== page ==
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writing a novella

A quick note to let you know the novella is going excruciatingly and painfully awful. But as one of my readers said, you just have to be willing to be awful for awhile.  I’m good with that.

The good thing for me is that when I read over the last two days of draft work (my very first attempt at fiction) that it’s crystal clear where the problems are. At least I recognize crap. And, I have *some* idea of how to fix it. However, I’ve promised myself not to go into editing mode until the draft is complete.

This is where my work differs from my non-fiction writing. With non-fiction I edit more-or-less constantly. That way, by the time I’m done with the book or the article or whatever, it’s fairly well-polished. It’s very hard for me not to edit as I go with this novella – but I’m keeping hands-off.

By the way, the photo above is my image of what it looks like outside Little Creek, Arizona – the setting for my novella. It’s fall and the cottonwoods are turning.

P.S. I’m posting daily totals over on twitter with hashtag #nancywritesanovella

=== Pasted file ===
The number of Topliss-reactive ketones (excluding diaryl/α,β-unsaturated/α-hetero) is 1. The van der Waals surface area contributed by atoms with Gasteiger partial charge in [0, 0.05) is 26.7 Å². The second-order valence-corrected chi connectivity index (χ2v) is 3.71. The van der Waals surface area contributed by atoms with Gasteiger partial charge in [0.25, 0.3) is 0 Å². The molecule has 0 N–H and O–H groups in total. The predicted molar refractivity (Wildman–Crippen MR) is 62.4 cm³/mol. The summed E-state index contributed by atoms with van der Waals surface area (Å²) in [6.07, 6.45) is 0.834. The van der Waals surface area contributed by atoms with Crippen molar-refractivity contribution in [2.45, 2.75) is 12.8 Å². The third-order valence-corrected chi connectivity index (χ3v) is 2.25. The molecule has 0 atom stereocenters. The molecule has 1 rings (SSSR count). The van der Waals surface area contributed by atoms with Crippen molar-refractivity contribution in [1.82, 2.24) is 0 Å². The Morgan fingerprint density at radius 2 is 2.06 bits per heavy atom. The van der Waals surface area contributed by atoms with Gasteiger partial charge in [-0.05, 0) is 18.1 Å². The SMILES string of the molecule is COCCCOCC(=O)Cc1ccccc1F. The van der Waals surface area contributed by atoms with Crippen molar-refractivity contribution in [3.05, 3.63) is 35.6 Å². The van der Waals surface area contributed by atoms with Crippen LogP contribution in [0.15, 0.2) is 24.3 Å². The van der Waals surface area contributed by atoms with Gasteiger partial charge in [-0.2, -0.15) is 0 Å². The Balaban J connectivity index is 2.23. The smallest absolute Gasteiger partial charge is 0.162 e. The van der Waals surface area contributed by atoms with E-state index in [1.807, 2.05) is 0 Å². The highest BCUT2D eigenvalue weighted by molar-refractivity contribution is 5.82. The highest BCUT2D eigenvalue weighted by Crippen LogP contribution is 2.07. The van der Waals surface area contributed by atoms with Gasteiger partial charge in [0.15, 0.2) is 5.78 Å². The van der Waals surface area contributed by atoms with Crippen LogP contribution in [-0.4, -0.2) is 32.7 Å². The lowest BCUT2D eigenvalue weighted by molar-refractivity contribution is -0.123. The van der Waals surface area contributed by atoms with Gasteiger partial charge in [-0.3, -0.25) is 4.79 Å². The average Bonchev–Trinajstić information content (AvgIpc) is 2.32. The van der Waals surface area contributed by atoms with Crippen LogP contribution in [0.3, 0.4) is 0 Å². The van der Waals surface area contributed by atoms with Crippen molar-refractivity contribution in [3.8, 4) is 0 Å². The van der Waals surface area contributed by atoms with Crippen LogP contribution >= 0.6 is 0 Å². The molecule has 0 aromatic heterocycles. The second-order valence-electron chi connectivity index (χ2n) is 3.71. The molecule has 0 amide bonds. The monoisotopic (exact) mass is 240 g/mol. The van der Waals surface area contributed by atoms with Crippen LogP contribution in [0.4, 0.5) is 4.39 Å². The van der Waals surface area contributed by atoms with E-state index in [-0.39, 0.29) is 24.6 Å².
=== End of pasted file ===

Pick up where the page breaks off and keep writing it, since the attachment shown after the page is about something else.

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I found the following in an old journal, written during a trip to Fort Robinson, Nebraska. It reminded me of why I love writing. Just a few words – but ones that captured my thoughts and feelings.

milky way in Nebraska

The birds are always singing. As I gaze out at the bluffs, I can imagine how this rolling pine hill country must have looked a century ago. Today, Elms line Officer’s Row, but in the time of Crazy Horse it was Cottonwoods that provided the cool shade. Now, the leaves seem to have a reflective surface, catching the look of the wind. Not far down the road is the Old Red Cloud Agency where I wanted to walk to see a sky that was blacker than black.

I lost myself in the streaming band of the Milky Way, starting far in the south, flowing through Sagittarius then flinging itself across the broad expanse of the sky as if a stargazer waved her hand and magic poured from her fingertips. Staying in place, perfectly, since the night she placed it there. Like the Indians who once walked this ground, I found myself creating my own constellations and legends – as would anyone who had access to this sky. This perfect sky on this perfect night.

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